N/R-Chris Connolly                                     5,000.00
N/R-Albert Kaleta                                    250,000.00
N/R-Brian D’Armas                                 160,937.50
N/R Daniel Frishberg Financial             1,609,990.26
N/R-Costa Bajjali                                      16,940.00
N/R-Wallace Bajjali                                  89,217.00
N/R-David Wallace                                 101,000.00
N/R-BusinessRadio Network, LP            5,230,497.10
N/R-Laffer Frishberg Wallace              875,236.35

Total Principal Outstanding                 $ 8,698,994.56

To date, only two of KCM’s outstanding notes have been fully retired. The first retired note was a note in the principal amount of $106,979.90 executed in 2008 evidencing a personal loan by KCM to Daniel Frishberg apparently as purchase money for a residence.

The second retired note was in the amount of $15,000 from Wallace and Bajjali related to a real estate development project nearing completion. Other borrowers have indicated an intent to re-pay in the near term but concrete commitments have not been made.

Early on it was reported that Frishberg felt the need to repay KCM so that he could distance himself personally from Kaleta since Kaleta and KCM were in deep and high profile with the SEC.  I was told that Frishberg wanted as much distance as he could get (considering however how tied he is to Kaleta – the distance isn’t far).  Further, it was reported that Frishberg was moving as much out of his name as possible so that if the SEC came calling they would find him to be clean (or without assets under his control).  I have attempted to interview Mr. Frishberg even in writing, but as of this date I have received no response.  NO SURPRISE.

The last part of the Receiver’s report is of greatest concern (if you’re an investor):

Of greatest concern are outstanding notes of the two largest borrowers, BizRadio ($4,990,741.60) and Frishberg & Kaleta ($1,238,000.00) or Daniel Frishberg Financial Services ($1,609,990.26) depending on which internal KCM records are reviewed. The Receiver has met with counsel to these two borrowers and transmitted to them the Receiver’s expectations with respect to arrangements for repayment. Counsel for these entities have indicated that significant recapitalizations may be required to enable repayment. The Receiver has expressed a willingness to maintain a certain amount of flexibility with respect to repayment arrangements. But, it also has been made clear to the borrowers that very substantial cash reductions will be required along with detailed proposals for repayment in full. As the Receiver has stated to the investors, all rights are reserved with respect to individuals and affiliates of the borrowers should repayment not be forthcoming within a reasonable, foreseeable time.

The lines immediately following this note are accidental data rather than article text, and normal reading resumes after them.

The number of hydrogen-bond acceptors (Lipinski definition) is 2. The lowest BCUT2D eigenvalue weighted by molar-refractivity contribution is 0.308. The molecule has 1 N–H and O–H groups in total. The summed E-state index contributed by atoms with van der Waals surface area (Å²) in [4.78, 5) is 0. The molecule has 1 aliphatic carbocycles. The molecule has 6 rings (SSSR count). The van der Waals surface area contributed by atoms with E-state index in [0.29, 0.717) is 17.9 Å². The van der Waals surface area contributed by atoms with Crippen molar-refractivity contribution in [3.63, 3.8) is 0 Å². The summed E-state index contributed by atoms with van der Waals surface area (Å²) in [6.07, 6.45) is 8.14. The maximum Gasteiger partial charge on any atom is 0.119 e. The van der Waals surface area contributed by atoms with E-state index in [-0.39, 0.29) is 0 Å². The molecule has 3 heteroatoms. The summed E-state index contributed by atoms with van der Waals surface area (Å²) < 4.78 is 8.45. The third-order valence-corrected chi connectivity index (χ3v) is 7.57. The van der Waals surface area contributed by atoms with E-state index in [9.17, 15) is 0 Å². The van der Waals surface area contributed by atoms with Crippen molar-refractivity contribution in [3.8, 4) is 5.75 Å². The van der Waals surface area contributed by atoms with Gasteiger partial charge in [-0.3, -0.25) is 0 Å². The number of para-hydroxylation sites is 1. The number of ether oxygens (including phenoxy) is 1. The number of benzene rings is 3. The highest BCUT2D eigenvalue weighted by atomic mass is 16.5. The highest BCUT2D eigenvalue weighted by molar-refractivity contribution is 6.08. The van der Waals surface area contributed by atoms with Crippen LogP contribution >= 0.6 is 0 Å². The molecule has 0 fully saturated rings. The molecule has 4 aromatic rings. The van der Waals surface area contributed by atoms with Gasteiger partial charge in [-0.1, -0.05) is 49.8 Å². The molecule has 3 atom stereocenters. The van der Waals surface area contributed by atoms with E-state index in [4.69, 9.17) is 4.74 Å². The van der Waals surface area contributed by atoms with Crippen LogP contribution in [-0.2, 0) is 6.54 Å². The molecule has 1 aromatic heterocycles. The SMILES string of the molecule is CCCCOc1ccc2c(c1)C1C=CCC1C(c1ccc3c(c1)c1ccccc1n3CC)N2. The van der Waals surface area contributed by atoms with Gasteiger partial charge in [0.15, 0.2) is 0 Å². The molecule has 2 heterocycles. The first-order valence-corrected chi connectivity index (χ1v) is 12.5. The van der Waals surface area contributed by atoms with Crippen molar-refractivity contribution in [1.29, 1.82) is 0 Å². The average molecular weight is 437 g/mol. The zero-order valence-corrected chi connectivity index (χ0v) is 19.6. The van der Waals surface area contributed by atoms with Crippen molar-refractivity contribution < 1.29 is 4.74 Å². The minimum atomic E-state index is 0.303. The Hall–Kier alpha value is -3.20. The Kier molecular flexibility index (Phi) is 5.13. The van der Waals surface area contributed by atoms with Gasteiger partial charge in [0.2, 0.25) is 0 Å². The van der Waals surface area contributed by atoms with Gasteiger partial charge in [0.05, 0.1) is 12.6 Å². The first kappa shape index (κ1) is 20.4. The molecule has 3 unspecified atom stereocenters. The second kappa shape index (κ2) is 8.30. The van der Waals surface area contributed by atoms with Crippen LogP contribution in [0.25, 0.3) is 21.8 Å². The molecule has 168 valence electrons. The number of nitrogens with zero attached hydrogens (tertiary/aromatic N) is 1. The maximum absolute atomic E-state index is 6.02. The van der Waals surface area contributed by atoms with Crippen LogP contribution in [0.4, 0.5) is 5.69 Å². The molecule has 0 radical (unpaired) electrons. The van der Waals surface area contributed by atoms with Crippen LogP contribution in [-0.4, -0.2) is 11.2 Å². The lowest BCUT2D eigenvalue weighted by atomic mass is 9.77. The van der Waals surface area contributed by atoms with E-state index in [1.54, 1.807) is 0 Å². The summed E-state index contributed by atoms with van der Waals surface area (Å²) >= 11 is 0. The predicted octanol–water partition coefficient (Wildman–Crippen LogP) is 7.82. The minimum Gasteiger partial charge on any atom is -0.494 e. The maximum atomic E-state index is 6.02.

Also, based upon representations to the Staff of the SEC prior to the commencement of the action, it was anticipated that KCM would have in the range of $500,000 in liquid assets on hand. As of the institution of the Receivership, however, there were virtually no cash assets on deposit.

The picture is bleak.  BizRadio seems to be imploding.  Frishberg owes the folks from whom he bought it and there are liens against it to protect Wallace Bajjali and another entity.  So, if Frishberg loses 1110 AM it does not appear that the KCM investors will see any repayment of their investment from what would appear to be the biggest asset.  Perhaps I am wrong, but it seems the writing is on the wall.

The larger question that is looming in my mind is what about Daniel Frishberg?  Did Frishberg use Kaleta as a front man for ill gotten “investments” to support BizRadio?  If so, did those investors know the truth?  Perhaps they did (although I’m hearing from a few that they didn’t).  Was BizRadio just part of a grand ILLUSION to create the aura of DANIEL FRISHBERG – THE MONEY MAN?  Did the investors just lose their money in a legitimate investment that went south (it happens) or did Frishberg (through Kaleta, Wallace and others) lure them into a big giant PIT?

This is not the end of the story…just the continuation of a story unfolding.

NEWS FLASH…10:31 P.M. – “Re: Biz Radio/Kaleta Capital Management – “Wowzer!
Just confirmed Daniel held a staff meeting today and announced that Salem will be repurchasing KTEK for $3.5-million (which, as I recall, was about what that Sidiki fellow was going to pay for it last month…)”

Now starting to wonder if Frishberg might need a primer in pre-prison preparation for the failed PROMISE of what appears to be a PONZI type program.  This is the sound of investor money sinking into a deep PIT.

COMMENTS ARE WELCOME!

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One Response to Daniel Frishberg – BizRadio: A Bleak Picture Unfolds

  1. […] that they now find, not only didn’t happen but can’t happen.   See articles here and here.  The PROMISE of something extraordinary is the first part of a scam in the works. According to […]